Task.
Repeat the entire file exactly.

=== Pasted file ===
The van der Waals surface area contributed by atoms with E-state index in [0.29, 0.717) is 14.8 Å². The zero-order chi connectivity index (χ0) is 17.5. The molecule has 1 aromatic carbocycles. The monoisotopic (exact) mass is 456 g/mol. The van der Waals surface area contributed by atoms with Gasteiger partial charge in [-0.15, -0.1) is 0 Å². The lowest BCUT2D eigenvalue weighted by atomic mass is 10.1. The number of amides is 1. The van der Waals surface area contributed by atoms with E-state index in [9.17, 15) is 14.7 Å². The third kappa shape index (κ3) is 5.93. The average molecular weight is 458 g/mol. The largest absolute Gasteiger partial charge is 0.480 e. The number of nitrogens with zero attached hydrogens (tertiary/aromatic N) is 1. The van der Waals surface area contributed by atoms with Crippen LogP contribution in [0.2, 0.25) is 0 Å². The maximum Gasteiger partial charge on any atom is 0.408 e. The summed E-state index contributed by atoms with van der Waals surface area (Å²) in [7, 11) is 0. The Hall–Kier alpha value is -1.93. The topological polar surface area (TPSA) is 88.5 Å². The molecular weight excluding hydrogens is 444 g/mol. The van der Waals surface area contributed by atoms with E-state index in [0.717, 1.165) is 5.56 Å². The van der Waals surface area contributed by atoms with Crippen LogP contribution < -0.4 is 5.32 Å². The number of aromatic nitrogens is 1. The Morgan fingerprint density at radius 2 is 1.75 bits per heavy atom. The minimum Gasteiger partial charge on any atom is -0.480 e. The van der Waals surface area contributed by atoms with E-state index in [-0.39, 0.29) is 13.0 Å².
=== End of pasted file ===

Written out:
The van der Waals surface area contributed by atoms with E-state index in [0.29, 0.717) is 14.8 Å². The zero-order chi connectivity index (χ0) is 17.5. The molecule has 1 aromatic carbocycles. The monoisotopic (exact) mass is 456 g/mol. The van der Waals surface area contributed by atoms with Gasteiger partial charge in [-0.15, -0.1) is 0 Å². The lowest BCUT2D eigenvalue weighted by atomic mass is 10.1. The number of amides is 1. The van der Waals surface area contributed by atoms with E-state index in [9.17, 15) is 14.7 Å². The third kappa shape index (κ3) is 5.93. The average molecular weight is 458 g/mol. The largest absolute Gasteiger partial charge is 0.480 e. The number of nitrogens with zero attached hydrogens (tertiary/aromatic N) is 1. The van der Waals surface area contributed by atoms with Crippen LogP contribution in [0.2, 0.25) is 0 Å². The maximum Gasteiger partial charge on any atom is 0.408 e. The summed E-state index contributed by atoms with van der Waals surface area (Å²) in [7, 11) is 0. The Hall–Kier alpha value is -1.93. The topological polar surface area (TPSA) is 88.5 Å². The molecular weight excluding hydrogens is 444 g/mol. The van der Waals surface area contributed by atoms with E-state index in [0.717, 1.165) is 5.56 Å². The van der Waals surface area contributed by atoms with Crippen LogP contribution < -0.4 is 5.32 Å². The number of aromatic nitrogens is 1. The Morgan fingerprint density at radius 2 is 1.75 bits per heavy atom. The minimum Gasteiger partial charge on any atom is -0.480 e. The van der Waals surface area contributed by atoms with E-state index in [-0.39, 0.29) is 13.0 Å².